Wednesday, September 21, 2005

2005: Summer in the ...colonies! (2nd part)

…Of course what would a trip to the Côte d'Azur be without a visit to a modern Greek …colony? Time to go to Monaco, the colony of all modern times rich Greeks, starting with Onassis. On our way there (driving on the famous corniches, the seaside motorways, which reminded us of the old Athens-Corinth motorway), we had a stop at the beautiful villages of Villefranche and St-Jean-Cap-Ferrat. In the latter, just to warm up, we visited the villa Ile-de-France, built by and for the wealthy Beatrice Ephrussi de Rothchild in 1912. It now is a museum surrounded by many ‘theme’ gardens (the French one, the Japanese one, the rose garden etc.)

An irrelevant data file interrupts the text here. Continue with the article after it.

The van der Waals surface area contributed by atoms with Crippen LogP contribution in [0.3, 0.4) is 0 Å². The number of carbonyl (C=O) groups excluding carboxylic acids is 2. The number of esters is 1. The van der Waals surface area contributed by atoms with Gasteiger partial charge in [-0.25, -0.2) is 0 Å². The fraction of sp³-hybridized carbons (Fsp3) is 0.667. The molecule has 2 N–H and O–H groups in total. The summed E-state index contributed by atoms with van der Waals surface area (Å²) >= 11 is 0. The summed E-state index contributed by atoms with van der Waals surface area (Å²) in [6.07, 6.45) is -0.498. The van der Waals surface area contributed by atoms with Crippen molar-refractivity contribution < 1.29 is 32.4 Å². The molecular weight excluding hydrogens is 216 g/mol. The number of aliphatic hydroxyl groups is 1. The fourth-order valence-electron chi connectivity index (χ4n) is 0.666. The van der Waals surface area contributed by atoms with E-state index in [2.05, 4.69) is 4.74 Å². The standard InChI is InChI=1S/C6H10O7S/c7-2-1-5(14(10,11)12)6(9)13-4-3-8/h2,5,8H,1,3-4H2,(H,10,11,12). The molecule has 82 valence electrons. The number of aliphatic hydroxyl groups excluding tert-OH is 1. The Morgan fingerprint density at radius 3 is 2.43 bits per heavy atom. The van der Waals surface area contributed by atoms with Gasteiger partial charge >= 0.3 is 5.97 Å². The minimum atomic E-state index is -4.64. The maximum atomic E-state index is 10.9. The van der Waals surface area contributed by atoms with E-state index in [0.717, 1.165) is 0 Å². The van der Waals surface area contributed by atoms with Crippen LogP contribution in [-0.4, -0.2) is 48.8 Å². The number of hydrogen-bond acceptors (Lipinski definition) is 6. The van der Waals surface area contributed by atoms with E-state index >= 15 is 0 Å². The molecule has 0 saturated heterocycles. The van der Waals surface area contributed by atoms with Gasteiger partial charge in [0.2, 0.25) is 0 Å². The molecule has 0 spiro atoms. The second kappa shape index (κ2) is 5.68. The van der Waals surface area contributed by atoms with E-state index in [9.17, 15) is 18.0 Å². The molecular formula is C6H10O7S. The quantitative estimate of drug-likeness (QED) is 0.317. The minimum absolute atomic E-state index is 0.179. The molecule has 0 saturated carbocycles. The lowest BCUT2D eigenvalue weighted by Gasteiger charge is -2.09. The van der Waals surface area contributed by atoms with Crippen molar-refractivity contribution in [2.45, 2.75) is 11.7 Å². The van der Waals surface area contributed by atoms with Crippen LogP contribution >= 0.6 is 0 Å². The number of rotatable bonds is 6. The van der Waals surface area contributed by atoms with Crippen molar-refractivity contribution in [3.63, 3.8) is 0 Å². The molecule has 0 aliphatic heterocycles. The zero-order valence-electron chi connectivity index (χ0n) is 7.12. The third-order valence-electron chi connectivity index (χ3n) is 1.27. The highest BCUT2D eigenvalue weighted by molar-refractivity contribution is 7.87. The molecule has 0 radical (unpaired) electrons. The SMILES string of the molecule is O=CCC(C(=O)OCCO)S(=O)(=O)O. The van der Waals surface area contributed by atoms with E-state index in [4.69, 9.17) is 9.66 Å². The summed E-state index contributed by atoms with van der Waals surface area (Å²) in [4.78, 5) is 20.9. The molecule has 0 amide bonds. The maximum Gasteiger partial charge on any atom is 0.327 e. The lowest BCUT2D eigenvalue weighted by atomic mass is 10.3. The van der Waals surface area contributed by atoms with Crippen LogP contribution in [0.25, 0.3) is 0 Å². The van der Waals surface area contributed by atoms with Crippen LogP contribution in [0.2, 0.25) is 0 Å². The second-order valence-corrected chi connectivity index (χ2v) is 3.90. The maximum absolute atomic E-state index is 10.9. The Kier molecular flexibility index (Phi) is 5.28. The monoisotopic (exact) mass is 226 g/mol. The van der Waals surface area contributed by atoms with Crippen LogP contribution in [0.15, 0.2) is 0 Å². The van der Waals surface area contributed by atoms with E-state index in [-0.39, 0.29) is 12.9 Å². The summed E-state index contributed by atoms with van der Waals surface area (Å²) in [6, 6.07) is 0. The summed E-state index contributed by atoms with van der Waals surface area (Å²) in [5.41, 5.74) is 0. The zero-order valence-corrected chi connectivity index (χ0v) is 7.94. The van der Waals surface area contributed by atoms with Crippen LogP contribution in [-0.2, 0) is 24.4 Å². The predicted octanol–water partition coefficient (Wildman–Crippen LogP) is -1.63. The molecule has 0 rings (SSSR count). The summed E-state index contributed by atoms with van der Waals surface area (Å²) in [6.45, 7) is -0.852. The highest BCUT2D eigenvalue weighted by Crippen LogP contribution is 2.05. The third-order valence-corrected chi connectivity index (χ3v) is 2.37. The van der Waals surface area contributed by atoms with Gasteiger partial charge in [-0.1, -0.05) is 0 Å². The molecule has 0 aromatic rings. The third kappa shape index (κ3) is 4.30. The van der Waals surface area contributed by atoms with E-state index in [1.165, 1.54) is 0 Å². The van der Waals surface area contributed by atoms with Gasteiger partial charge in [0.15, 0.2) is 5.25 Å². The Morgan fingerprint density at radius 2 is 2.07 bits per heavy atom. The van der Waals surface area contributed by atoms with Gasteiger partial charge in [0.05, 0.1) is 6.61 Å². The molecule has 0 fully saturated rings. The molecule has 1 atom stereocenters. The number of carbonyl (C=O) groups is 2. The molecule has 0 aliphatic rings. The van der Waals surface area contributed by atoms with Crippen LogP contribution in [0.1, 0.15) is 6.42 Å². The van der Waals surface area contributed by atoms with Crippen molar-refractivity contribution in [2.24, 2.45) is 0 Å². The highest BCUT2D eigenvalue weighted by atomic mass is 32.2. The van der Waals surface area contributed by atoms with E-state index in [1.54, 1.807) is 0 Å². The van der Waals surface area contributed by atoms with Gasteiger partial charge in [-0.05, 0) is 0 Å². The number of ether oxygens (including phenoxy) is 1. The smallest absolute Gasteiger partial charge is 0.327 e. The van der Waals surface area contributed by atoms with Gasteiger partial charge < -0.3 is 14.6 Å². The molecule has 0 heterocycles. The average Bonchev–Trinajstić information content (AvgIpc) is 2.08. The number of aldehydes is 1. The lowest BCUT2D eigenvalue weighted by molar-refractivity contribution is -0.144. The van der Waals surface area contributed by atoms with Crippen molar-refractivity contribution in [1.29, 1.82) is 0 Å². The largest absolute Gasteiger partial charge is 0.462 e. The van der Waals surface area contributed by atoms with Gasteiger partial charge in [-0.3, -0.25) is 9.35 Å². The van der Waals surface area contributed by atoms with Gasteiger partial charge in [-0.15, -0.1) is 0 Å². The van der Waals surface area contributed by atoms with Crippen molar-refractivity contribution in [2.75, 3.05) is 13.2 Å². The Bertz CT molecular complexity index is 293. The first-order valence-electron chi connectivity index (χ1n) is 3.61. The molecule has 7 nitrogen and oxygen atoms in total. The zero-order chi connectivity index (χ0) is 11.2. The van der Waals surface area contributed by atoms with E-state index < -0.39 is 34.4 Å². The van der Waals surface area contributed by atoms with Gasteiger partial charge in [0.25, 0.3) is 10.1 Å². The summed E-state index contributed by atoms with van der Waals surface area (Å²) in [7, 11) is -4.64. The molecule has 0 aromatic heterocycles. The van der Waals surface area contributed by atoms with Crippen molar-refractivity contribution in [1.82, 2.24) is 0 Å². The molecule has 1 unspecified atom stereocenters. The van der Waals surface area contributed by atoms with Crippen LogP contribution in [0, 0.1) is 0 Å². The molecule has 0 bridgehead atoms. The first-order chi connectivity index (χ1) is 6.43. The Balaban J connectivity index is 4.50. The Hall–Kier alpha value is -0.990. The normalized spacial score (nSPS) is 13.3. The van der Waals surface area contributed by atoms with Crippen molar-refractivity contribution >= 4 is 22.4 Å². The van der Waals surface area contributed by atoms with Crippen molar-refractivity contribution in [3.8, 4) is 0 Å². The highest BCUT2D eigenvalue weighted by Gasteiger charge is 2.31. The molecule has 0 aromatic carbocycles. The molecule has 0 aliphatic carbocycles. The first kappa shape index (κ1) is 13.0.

Monaco’s old town was nice but the rest of the (more modern) city is so crowded and full of tall and rather ugly buildings! But we guess there’s no other way to house so many aspiring Monegasques! A surprise was waiting for us when we visited the Grimaldis’ palace: the audio guide was available in Greek, too – that’s so uncommon abroad, that we’ve only seen it at the Parthenon marbles hall of the British Museum! This confirmed our suspicion that Greeks are no strangers to Monaco… Another quasi-greek coincidence in Monaco: the orange easyCruise boat of Stelios Hadji-ioannou was anchored at the port. Monaco was also the site of a small adventure for us: we had left the car parked at the port, where we had found free parking space, but we had left the lights on! So, when we returned after a few hours, the battery was, of course, dead. We had to call road assistance – they came after about an hour (the company name was ‘Heracles’, another coincidence) and were very helpful. But it was very funny to see our car and the road assistance car among the Ferraris and the Bentleys that were in abundance at the port and Monaco in general… Unfortunately, this delay prevented us from visiting the Monte Carlo casino.